12 million volunteers

They do not give interviews to Western TV channels. Some mention them as a people’s militia, but the reality is much more complicated. Understanding Basijes is the key to understanding modern Iran.

­The name of this organization can be translated as “Mobilization of the Oppressed”. All members are volunteers. Basijes call their movement the largest NGO in the world – they currently have around 12 million members.

Their reluctance to speak to Western media perhaps accounts for why those media brazenly attribute the most incredible characteristics and actions to the Basij. Some mention them as a people’s militia, but goes much deeper and is much more comprehensive than that.

It is hard to understand the phenomenon of modern Iran without having talked to Basij.

“Basij means being always ready,” says Sedigh Ghanadi. She is one of them for 30 years.

“Being ready for what?” I ask her.

“Ready to sacrifice your life for a sacred goal”

30 years ago, Sedigh Ghanadi’s husband was killed in the war with Iraq, leaving her alone with two children to raise.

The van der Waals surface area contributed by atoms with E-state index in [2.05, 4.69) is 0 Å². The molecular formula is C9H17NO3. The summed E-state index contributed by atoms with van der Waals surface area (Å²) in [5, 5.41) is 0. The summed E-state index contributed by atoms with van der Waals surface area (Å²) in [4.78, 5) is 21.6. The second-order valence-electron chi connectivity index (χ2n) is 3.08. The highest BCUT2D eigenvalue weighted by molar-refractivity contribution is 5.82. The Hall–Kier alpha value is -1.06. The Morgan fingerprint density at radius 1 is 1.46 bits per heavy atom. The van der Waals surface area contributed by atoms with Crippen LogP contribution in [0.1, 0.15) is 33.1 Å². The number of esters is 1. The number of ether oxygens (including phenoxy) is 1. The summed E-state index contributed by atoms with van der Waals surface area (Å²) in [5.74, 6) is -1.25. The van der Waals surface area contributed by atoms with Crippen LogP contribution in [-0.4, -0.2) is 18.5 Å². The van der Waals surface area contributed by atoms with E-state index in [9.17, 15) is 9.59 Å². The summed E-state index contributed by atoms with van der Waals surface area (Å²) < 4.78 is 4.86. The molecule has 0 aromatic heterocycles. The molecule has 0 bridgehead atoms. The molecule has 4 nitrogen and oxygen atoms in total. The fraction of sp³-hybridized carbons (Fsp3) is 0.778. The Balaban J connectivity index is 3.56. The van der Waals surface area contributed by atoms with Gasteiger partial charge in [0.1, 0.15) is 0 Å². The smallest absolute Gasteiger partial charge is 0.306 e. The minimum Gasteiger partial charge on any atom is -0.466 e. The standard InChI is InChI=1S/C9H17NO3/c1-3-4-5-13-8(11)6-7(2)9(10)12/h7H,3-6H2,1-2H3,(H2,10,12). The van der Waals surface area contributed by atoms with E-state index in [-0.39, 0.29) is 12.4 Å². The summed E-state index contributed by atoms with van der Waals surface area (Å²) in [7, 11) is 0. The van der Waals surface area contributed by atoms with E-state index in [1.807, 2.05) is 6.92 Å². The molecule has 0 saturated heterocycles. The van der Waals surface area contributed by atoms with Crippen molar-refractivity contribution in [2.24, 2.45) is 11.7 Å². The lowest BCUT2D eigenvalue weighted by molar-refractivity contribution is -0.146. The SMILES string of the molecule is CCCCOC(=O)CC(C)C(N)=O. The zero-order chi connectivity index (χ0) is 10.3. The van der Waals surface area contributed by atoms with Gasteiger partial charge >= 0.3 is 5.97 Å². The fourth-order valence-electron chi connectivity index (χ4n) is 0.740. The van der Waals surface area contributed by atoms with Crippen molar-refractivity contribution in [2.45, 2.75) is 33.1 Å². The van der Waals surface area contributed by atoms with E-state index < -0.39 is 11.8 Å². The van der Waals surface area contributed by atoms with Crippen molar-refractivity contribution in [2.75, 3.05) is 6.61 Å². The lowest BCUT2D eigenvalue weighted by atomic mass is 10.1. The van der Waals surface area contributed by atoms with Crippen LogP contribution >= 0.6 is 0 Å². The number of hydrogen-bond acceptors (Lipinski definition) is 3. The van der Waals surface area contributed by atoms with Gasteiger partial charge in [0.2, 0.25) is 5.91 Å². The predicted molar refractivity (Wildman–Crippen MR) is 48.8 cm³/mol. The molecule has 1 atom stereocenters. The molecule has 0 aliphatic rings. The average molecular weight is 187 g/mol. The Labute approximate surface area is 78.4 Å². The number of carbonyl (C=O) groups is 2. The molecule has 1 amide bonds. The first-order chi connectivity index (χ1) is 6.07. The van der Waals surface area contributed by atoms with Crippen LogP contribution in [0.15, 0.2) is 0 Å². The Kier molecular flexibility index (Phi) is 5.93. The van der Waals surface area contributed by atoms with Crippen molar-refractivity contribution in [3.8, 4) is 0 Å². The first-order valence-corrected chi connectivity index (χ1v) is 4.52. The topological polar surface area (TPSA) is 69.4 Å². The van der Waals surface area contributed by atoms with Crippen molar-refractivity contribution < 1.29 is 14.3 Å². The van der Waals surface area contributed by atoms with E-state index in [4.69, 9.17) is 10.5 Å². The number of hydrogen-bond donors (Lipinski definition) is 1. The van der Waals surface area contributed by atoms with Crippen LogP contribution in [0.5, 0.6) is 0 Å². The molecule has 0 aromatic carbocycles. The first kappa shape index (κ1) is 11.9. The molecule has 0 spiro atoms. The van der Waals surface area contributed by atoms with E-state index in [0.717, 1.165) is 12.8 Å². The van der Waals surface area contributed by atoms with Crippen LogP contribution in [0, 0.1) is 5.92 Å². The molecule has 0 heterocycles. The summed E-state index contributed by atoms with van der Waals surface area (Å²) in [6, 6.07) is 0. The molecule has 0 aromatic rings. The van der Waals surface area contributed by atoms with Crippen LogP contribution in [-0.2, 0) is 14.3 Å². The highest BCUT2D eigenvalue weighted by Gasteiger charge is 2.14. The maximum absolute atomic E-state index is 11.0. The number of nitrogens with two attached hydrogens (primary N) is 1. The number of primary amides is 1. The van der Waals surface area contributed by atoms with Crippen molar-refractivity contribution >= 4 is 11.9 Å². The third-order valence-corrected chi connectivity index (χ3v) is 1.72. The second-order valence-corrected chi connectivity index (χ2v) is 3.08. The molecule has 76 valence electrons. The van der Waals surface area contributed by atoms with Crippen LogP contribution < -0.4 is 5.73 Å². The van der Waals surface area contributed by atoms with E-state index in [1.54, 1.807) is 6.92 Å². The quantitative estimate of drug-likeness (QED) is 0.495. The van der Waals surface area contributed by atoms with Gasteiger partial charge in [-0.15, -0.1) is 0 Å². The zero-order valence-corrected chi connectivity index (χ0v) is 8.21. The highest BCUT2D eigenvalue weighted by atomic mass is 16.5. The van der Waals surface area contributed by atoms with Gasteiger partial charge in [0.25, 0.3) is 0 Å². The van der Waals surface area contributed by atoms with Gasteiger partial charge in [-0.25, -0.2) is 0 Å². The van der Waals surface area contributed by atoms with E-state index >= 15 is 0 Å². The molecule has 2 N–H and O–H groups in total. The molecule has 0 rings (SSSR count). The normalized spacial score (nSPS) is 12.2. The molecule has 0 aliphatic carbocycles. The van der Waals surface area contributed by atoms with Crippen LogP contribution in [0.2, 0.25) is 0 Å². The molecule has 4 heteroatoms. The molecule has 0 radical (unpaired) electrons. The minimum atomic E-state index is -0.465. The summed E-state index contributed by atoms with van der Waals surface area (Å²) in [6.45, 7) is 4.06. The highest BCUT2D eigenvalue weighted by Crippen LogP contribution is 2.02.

“The late Imam Khomeini said that a country with 20 million young people should have 20 million soldiers. Our country is an Islamic republic, and we follow the orders of our religious leader. It was his order and I fulfilled it, despite the fact that I lost my husband who became a Shahid,” Sedigh Ghanadi says.

Click to enlarge

I ask her to explain what it actually means that her husband is a Shahid.

“Those fighting to defend the Islamic Republic and sacrificing their life become Shahids. Those who fight in Allah’s way and get killed become Shahids. The word is sacred to us. The Koran says that a Shahid is the highest title with God,” she explains.

“I was under great psychological stress. I had two children, the older one being two-and-a-half years old. They, too, lost their father. But I heeded the call of our leader and joined the Basij,” says Sedigh Ghanadi.

The call has not been totally fulfilled so far, as there are about 12 million volunteers today, meaning every sixth Iranian, five million of them being women. While remaining volunteers, the Basij take orders from the Revolutionary Guards, an elite corps of Iran’s military.

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Sedigh Ghanadi explains that she did not join the Basij out of revenge: “We Muslims don’t seek revenge. I joined the Basij following our leader’s call. Even during the war with Iraq we were simply defending our country; our goal was not revenge.”